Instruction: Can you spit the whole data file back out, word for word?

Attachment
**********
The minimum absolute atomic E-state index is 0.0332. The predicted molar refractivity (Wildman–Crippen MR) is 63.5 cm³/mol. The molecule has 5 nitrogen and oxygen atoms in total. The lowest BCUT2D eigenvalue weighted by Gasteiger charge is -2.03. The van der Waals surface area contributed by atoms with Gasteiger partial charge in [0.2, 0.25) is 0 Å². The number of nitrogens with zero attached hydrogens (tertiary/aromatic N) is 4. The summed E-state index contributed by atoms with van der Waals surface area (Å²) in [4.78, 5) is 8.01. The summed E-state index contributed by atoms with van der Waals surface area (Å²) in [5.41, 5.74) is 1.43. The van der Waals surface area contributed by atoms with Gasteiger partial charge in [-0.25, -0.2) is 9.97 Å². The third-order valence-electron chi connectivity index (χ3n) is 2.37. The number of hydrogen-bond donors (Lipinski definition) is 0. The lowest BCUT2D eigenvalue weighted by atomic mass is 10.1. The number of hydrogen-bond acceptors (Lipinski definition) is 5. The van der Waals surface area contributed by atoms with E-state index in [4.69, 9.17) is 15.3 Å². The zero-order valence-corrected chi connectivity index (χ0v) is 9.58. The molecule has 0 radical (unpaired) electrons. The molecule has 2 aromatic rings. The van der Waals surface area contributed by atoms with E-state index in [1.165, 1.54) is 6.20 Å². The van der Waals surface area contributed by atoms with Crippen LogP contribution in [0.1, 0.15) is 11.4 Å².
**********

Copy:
The minimum absolute atomic E-state index is 0.0332. The predicted molar refractivity (Wildman–Crippen MR) is 63.5 cm³/mol. The molecule has 5 nitrogen and oxygen atoms in total. The lowest BCUT2D eigenvalue weighted by Gasteiger charge is -2.03. The van der Waals surface area contributed by atoms with Gasteiger partial charge in [0.2, 0.25) is 0 Å². The number of nitrogens with zero attached hydrogens (tertiary/aromatic N) is 4. The summed E-state index contributed by atoms with van der Waals surface area (Å²) in [4.78, 5) is 8.01. The summed E-state index contributed by atoms with van der Waals surface area (Å²) in [5.41, 5.74) is 1.43. The van der Waals surface area contributed by atoms with Gasteiger partial charge in [-0.25, -0.2) is 9.97 Å². The third-order valence-electron chi connectivity index (χ3n) is 2.37. The number of hydrogen-bond donors (Lipinski definition) is 0. The lowest BCUT2D eigenvalue weighted by atomic mass is 10.1. The number of hydrogen-bond acceptors (Lipinski definition) is 5. The van der Waals surface area contributed by atoms with E-state index in [4.69, 9.17) is 15.3 Å². The zero-order valence-corrected chi connectivity index (χ0v) is 9.58. The molecule has 0 radical (unpaired) electrons. The molecule has 2 aromatic rings. The van der Waals surface area contributed by atoms with E-state index in [1.165, 1.54) is 6.20 Å². The van der Waals surface area contributed by atoms with Crippen LogP contribution in [0.1, 0.15) is 11.4 Å².